The measures taken to mitigate the risk of infection in arrivals at Rafic Hariri International Airport from Iran and Italy were limited to temperature checks and the completion of health forms. It was later revealed that the health forms were designed for Ebola cases, but flight crew were told that the form “also applies to the coronavirus.” At least eight testimonies reported that these forms were ignored on some flights.
The airport did not completely shut down until March 18, when Italy had recorded 28,710 cases, and Iran 10,516.
It was later revealed that the health forms were designed for Ebola cases, but flight crew were told that the form “also applies to the coronavirus.” At least eight testimonies reported that these forms were ignored on some flights.
Lebanese nationals abroad were given a grace period to return to Lebanon before the airport’s closure. But upon their arrival they were allowed to go home without isolating in quarantine centers or following any other special procedures. The government relied on self-isolation instead.
As expected, various returning nationals did not abide by the imposed self-isolation periods. In one case, the virus was transmitted to a soldier working inside a military court, which led to the infection of at least 13 of his colleagues. This incident clearly indicates that necessary preventive measures were not enforced in the workplace, according to a statement issued by the Lebanese army.
Expatriates made up the majority of cases recorded in Lebanon during that period. A report issued by the Health Ministry on March 11 shows that cases were divided as follows: 37 percent were expatriates (from Egypt, the UK, Iran, and Switzerland); 58 percent were in contact with confirmed cases (13 were in contact with a confirmed case from Egypt, five were in contact with a confirmed case from the UK, and five were in contact with a confirmed case from Iran). There were three other unspecified cases under investigation.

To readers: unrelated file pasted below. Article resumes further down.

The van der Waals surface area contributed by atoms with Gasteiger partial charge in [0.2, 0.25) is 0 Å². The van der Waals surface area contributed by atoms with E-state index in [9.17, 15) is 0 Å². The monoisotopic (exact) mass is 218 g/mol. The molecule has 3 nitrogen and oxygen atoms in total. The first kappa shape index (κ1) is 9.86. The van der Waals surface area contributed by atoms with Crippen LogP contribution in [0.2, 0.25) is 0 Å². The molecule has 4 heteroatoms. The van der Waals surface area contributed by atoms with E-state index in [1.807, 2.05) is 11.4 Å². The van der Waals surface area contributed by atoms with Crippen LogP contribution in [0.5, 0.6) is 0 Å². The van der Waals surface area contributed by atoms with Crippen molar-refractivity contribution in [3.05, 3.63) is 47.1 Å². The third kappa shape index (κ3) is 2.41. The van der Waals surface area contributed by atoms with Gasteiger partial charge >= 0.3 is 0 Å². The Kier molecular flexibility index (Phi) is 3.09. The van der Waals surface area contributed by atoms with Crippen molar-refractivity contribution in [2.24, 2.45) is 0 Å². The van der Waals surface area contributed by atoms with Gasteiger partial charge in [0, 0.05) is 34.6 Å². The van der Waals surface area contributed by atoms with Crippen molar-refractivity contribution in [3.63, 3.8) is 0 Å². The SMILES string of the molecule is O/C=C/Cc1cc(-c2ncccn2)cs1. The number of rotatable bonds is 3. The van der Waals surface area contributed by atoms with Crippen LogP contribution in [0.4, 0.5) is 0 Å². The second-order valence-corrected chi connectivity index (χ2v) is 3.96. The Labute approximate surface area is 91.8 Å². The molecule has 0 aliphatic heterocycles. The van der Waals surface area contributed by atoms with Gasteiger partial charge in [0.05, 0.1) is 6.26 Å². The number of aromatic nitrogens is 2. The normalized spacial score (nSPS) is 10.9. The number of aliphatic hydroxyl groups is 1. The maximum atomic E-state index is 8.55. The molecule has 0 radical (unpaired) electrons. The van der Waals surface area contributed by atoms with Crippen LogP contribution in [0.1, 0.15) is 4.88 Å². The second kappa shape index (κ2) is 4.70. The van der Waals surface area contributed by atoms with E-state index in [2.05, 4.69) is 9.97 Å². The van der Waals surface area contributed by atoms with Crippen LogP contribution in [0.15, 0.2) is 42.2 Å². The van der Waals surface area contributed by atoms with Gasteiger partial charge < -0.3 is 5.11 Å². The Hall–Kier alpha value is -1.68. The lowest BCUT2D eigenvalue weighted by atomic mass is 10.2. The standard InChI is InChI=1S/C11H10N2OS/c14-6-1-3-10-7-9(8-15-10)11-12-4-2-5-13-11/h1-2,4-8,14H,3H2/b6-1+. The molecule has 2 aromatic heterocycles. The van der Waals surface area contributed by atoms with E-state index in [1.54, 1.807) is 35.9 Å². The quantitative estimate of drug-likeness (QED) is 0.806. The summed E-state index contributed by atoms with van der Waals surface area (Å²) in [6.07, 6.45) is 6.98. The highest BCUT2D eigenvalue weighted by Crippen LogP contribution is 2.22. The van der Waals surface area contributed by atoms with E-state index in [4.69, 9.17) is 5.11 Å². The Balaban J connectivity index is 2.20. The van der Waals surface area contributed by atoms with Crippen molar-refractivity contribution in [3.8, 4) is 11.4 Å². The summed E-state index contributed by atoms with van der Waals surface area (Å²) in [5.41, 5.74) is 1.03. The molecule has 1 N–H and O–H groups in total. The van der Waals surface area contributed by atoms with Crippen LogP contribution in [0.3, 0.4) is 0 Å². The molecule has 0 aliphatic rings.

While the number of lab-confirmed cases on March 11 reached 61, this is not an accurate representation of the actual number of cases as tests were limited to those exhibiting symptoms or those originating from countries where the pandemic had already spread.
Furthermore, tests at the Rafic Hariri University Hospital’s lab were limited to approximately 74 per day. This strategy meant that it was up to asymptomatic individuals to self-diagnose and consequently self-isolate.
It was not until April 18, when the number of cases reached 672 and the number of deaths reached 21 that the Health Ministry began taking random samples from different regions to determine the actual spread of the virus and take the necessary measures. It is worth noting that the National Plan had indicated that private hospitals would not be used to treat cases until full capacity was reached in all government hospitals. This is in spite of the fact that private hospitals in Lebanon are more equipped with personnel and technical resources in comparison with government hospitals.
To justify the lack of testing, the Health Ministry invoked the country’s financial deficit. The Syndicate of Private Hospital Owners said in a statement that “clients” will not enter hospitals that are known to house coronavirus patients. On March 16, the Health Ministry paid approximately 20 billion LBP ($13 million at the official exchange rate, around $7.9 million at the black market rate) in private hospital dues. On April 22, Parliament issued additional provisions worth 450 billion LBP ($300 million at the official exchange rate and about $137.4 million at the black market rate) for these hospitals.
Nationwide Lockdown: Security Measures Instead of Preventive Measures
Following the general mobilization announcement, the government shut down all public and private institutions, with the exception of security institutions and administrations in charge of necessary operations (such as electricity, water, and social security), hospitals, medical institutions, pharmacies, supermarkets, food establishments, and factories that produce food and related primary material such as cardboard, and media institutions. Everyone was required to stay home unless necessary.